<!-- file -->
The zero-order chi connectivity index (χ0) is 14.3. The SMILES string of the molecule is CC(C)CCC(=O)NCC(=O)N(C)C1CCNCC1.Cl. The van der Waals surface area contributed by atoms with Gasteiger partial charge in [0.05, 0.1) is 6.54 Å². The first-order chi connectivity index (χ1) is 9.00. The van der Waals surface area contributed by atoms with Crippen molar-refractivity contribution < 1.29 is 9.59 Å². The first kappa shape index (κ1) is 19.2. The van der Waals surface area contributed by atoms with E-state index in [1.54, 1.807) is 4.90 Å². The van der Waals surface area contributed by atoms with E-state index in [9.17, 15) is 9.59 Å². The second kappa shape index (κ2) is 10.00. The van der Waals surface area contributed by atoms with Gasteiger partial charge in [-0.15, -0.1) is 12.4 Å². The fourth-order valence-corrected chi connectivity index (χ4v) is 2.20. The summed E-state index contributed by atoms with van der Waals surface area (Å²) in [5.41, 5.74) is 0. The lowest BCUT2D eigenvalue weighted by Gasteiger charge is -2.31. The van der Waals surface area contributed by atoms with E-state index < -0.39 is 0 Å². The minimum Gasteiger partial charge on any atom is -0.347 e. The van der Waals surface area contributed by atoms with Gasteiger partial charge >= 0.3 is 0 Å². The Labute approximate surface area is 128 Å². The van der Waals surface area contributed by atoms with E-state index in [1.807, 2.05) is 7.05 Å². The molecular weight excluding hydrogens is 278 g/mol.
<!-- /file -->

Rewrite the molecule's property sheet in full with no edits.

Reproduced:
The zero-order chi connectivity index (χ0) is 14.3. The SMILES string of the molecule is CC(C)CCC(=O)NCC(=O)N(C)C1CCNCC1.Cl. The van der Waals surface area contributed by atoms with Gasteiger partial charge in [0.05, 0.1) is 6.54 Å². The first-order chi connectivity index (χ1) is 9.00. The van der Waals surface area contributed by atoms with Crippen molar-refractivity contribution < 1.29 is 9.59 Å². The first kappa shape index (κ1) is 19.2. The van der Waals surface area contributed by atoms with E-state index in [1.54, 1.807) is 4.90 Å². The van der Waals surface area contributed by atoms with E-state index in [9.17, 15) is 9.59 Å². The second kappa shape index (κ2) is 10.00. The van der Waals surface area contributed by atoms with Gasteiger partial charge in [-0.15, -0.1) is 12.4 Å². The fourth-order valence-corrected chi connectivity index (χ4v) is 2.20. The summed E-state index contributed by atoms with van der Waals surface area (Å²) in [5.41, 5.74) is 0. The lowest BCUT2D eigenvalue weighted by Gasteiger charge is -2.31. The van der Waals surface area contributed by atoms with E-state index < -0.39 is 0 Å². The minimum Gasteiger partial charge on any atom is -0.347 e. The van der Waals surface area contributed by atoms with Gasteiger partial charge >= 0.3 is 0 Å². The Labute approximate surface area is 128 Å². The van der Waals surface area contributed by atoms with E-state index in [1.807, 2.05) is 7.05 Å². The molecular weight excluding hydrogens is 278 g/mol.